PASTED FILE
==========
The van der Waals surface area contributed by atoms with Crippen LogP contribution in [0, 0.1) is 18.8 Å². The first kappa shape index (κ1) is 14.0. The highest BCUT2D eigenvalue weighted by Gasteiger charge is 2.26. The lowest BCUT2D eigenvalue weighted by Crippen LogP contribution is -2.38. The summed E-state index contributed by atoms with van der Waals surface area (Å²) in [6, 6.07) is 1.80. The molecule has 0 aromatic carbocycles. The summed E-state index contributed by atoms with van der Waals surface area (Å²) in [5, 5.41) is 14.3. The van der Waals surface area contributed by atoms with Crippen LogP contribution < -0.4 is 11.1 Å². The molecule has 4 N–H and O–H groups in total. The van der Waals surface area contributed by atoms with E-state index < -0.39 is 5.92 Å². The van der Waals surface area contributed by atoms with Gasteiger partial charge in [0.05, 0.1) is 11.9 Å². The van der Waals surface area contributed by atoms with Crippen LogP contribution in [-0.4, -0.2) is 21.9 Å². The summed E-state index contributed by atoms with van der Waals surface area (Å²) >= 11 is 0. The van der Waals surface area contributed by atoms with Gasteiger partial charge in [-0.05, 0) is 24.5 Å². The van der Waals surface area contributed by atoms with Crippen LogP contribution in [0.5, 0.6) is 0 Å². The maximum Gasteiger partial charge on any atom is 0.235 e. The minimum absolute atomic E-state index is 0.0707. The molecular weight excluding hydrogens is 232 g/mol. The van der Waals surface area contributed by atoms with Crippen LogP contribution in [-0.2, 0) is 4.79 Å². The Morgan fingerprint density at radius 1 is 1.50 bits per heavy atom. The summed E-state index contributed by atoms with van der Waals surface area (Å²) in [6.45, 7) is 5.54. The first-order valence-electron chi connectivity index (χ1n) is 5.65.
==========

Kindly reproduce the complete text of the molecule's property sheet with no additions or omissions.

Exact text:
The van der Waals surface area contributed by atoms with Crippen LogP contribution in [0, 0.1) is 18.8 Å². The first kappa shape index (κ1) is 14.0. The highest BCUT2D eigenvalue weighted by Gasteiger charge is 2.26. The lowest BCUT2D eigenvalue weighted by Crippen LogP contribution is -2.38. The summed E-state index contributed by atoms with van der Waals surface area (Å²) in [6, 6.07) is 1.80. The molecule has 0 aromatic carbocycles. The summed E-state index contributed by atoms with van der Waals surface area (Å²) in [5, 5.41) is 14.3. The van der Waals surface area contributed by atoms with Crippen LogP contribution < -0.4 is 11.1 Å². The molecule has 4 N–H and O–H groups in total. The van der Waals surface area contributed by atoms with E-state index < -0.39 is 5.92 Å². The van der Waals surface area contributed by atoms with Gasteiger partial charge in [0.05, 0.1) is 11.9 Å². The van der Waals surface area contributed by atoms with Crippen LogP contribution in [-0.4, -0.2) is 21.9 Å². The summed E-state index contributed by atoms with van der Waals surface area (Å²) >= 11 is 0. The van der Waals surface area contributed by atoms with Gasteiger partial charge in [-0.05, 0) is 24.5 Å². The van der Waals surface area contributed by atoms with Crippen LogP contribution in [0.5, 0.6) is 0 Å². The maximum Gasteiger partial charge on any atom is 0.235 e. The minimum absolute atomic E-state index is 0.0707. The molecular weight excluding hydrogens is 232 g/mol. The van der Waals surface area contributed by atoms with Crippen LogP contribution in [-0.2, 0) is 4.79 Å². The Morgan fingerprint density at radius 1 is 1.50 bits per heavy atom. The summed E-state index contributed by atoms with van der Waals surface area (Å²) in [6.45, 7) is 5.54. The first-order valence-electron chi connectivity index (χ1n) is 5.65.